• Criticized for a lack of enforceability, as there is a lack of mandatory disclosure or any penalty for offending parties.
  • Possible amendment with Bill S-4, Digital Privacy Act, which would introduce mandatory disclosures of data breaches and information leaks.

Albertan PIPA

  • While there are other forms of PIPEDA in other provinces, the Albertan Personal Information Protection Act (PIPA) is different from the rest, including PIPEDA, in that it goes beyond the minimum standard by mandating organizations to take measures to protect data and introducing mandatory disclosure of data breaches and information leaks.
  • PIPEDA applies to employee information only in connection with a FWUB (federal works, undertakings or businesses), whereas the provincial PIPA applies to provincially regulated private sector organizations.

Health Information Protection Act

  • Legislations that protect private health information. Only three provinces have privacy legislations that are similar to PIPEDA in regards to health information (Ontario, New Brunswick, Newfoundland).
  • These legislations require mandatory reporting of data breaches.

PCI and Ecommerce

Aside from legal obligations, businesses need to also focus on industry regulations that affect privacy and data security requirements. The most common and well known of these regulations are the standards set by Payment Card Industry Data Security Standard (PCI DSS). This PCI compliance standard applies to all merchants that processes, stores, or transmits credit card information, and sets a security standard for businesses and their virtual environment.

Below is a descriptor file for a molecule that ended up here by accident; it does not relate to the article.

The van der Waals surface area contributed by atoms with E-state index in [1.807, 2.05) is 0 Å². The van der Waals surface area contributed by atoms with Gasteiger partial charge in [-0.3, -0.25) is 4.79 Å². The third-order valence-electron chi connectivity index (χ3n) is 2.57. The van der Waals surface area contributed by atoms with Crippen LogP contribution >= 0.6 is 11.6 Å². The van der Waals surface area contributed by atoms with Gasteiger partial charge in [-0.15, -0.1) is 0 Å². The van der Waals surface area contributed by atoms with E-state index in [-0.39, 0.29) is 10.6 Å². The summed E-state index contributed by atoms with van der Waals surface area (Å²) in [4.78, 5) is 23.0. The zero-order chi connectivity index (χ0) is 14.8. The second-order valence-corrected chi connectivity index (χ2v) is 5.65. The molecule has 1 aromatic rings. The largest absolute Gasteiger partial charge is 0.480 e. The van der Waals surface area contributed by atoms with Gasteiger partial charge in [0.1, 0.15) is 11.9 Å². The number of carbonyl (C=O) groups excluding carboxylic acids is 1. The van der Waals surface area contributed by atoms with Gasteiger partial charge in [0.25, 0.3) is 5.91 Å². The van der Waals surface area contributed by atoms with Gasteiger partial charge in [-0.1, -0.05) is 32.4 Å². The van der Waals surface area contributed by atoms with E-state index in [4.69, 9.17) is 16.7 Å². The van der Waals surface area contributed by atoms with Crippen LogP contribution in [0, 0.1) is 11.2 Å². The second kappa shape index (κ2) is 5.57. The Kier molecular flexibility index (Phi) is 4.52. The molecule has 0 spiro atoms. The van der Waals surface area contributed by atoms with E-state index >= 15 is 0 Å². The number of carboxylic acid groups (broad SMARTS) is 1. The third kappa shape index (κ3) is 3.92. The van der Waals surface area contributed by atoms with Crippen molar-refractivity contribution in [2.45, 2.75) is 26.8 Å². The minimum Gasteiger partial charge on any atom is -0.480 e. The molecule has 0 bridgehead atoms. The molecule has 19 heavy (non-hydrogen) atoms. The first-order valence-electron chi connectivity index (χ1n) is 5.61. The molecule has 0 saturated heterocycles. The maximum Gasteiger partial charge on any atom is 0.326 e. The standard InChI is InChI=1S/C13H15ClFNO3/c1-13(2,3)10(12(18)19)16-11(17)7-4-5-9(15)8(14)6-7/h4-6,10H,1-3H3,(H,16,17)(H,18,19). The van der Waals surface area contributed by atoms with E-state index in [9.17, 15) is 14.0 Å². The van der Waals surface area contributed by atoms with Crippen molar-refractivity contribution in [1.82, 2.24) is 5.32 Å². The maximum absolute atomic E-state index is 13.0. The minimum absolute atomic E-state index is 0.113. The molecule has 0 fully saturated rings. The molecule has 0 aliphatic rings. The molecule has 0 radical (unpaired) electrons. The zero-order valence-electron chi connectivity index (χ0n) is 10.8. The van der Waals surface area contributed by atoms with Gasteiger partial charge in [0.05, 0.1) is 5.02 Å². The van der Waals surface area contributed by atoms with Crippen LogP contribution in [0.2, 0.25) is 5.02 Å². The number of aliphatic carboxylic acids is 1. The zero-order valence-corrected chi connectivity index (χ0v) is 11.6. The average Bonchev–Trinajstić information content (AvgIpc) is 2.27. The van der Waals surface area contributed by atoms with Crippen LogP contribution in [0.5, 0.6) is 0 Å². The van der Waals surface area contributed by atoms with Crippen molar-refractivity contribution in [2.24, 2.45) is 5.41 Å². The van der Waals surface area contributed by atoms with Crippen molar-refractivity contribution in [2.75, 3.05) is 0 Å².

There are four distinct levels, with each level having progressively more stringent requirements. For each successful data breach, the compromised merchant is escalated to a higher validation standard and will be required to adhere to the new minimum requirement.


Organizations should regularly conduct an audit of their existing cybersecurity status, including an evaluation of the following:

  • Who and what is connected to their systems and networks;
  • What is running on their systems and networks
  • Whether they have technology in place to prevent most breaches, rapidly detect breaches that do occur, and minimize the damage of such breaches (e.g., automatic shutdown when data leaks are detected)

Cybersecurity in Canada is an area that requires a multi-disciplinary approach, with input from a variety of experts. Although this will require an initial investment of time and resources, organizations that fail to actively address cyber risk may be exposed to serious reputational, financial and legal repercussions if and when a data breach occurs.

That being said, the main difference that arises between the US and Canada, when it comes to cybersecurity, is the proactive stance on consumer protection and information security. Although Canada has made immense strides in recent years, there are other countries that are more proactive, like the US and European Union’s General Data Protection Regulation (GDPR).




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Cate Callegari